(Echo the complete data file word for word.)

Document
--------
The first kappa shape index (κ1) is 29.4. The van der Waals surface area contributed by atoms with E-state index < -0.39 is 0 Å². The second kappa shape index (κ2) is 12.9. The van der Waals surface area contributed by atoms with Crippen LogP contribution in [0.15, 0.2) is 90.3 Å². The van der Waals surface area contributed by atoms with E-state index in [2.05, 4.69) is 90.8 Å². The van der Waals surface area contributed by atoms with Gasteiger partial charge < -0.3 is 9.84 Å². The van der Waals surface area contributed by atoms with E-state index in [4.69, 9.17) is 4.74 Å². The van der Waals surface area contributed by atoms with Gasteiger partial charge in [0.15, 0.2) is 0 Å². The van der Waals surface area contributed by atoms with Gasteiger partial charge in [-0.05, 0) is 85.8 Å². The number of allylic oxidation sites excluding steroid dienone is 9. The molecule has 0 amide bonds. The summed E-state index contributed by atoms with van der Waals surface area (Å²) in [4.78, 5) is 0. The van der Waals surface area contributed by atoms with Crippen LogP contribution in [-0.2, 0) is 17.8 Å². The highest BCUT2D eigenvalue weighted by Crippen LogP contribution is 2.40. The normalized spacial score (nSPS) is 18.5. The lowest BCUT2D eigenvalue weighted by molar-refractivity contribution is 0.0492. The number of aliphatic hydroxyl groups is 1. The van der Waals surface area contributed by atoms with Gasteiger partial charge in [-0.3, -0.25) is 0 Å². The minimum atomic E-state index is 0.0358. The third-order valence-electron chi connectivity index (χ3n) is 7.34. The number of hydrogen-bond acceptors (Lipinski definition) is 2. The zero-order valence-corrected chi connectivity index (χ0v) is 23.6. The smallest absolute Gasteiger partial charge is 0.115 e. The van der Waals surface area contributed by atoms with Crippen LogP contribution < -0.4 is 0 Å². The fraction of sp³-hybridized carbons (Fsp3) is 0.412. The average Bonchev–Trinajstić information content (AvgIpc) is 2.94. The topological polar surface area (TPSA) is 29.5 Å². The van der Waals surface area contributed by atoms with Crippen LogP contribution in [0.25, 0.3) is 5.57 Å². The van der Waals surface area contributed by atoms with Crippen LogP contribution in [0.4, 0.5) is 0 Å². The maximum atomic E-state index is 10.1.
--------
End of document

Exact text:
The first kappa shape index (κ1) is 29.4. The van der Waals surface area contributed by atoms with E-state index < -0.39 is 0 Å². The second kappa shape index (κ2) is 12.9. The van der Waals surface area contributed by atoms with Crippen LogP contribution in [0.15, 0.2) is 90.3 Å². The van der Waals surface area contributed by atoms with E-state index in [2.05, 4.69) is 90.8 Å². The van der Waals surface area contributed by atoms with Gasteiger partial charge < -0.3 is 9.84 Å². The van der Waals surface area contributed by atoms with E-state index in [4.69, 9.17) is 4.74 Å². The van der Waals surface area contributed by atoms with Gasteiger partial charge in [0.15, 0.2) is 0 Å². The van der Waals surface area contributed by atoms with Gasteiger partial charge in [-0.05, 0) is 85.8 Å². The number of allylic oxidation sites excluding steroid dienone is 9. The molecule has 0 amide bonds. The summed E-state index contributed by atoms with van der Waals surface area (Å²) in [4.78, 5) is 0. The van der Waals surface area contributed by atoms with Crippen LogP contribution in [-0.2, 0) is 17.8 Å². The highest BCUT2D eigenvalue weighted by Crippen LogP contribution is 2.40. The normalized spacial score (nSPS) is 18.5. The lowest BCUT2D eigenvalue weighted by molar-refractivity contribution is 0.0492. The number of aliphatic hydroxyl groups is 1. The van der Waals surface area contributed by atoms with Gasteiger partial charge in [-0.3, -0.25) is 0 Å². The minimum atomic E-state index is 0.0358. The third-order valence-electron chi connectivity index (χ3n) is 7.34. The number of hydrogen-bond acceptors (Lipinski definition) is 2. The zero-order valence-corrected chi connectivity index (χ0v) is 23.6. The smallest absolute Gasteiger partial charge is 0.115 e. The van der Waals surface area contributed by atoms with Crippen LogP contribution < -0.4 is 0 Å². The fraction of sp³-hybridized carbons (Fsp3) is 0.412. The average Bonchev–Trinajstić information content (AvgIpc) is 2.94. The topological polar surface area (TPSA) is 29.5 Å². The van der Waals surface area contributed by atoms with Crippen LogP contribution in [0.25, 0.3) is 5.57 Å². The van der Waals surface area contributed by atoms with Crippen LogP contribution in [0.4, 0.5) is 0 Å². The maximum atomic E-state index is 10.1.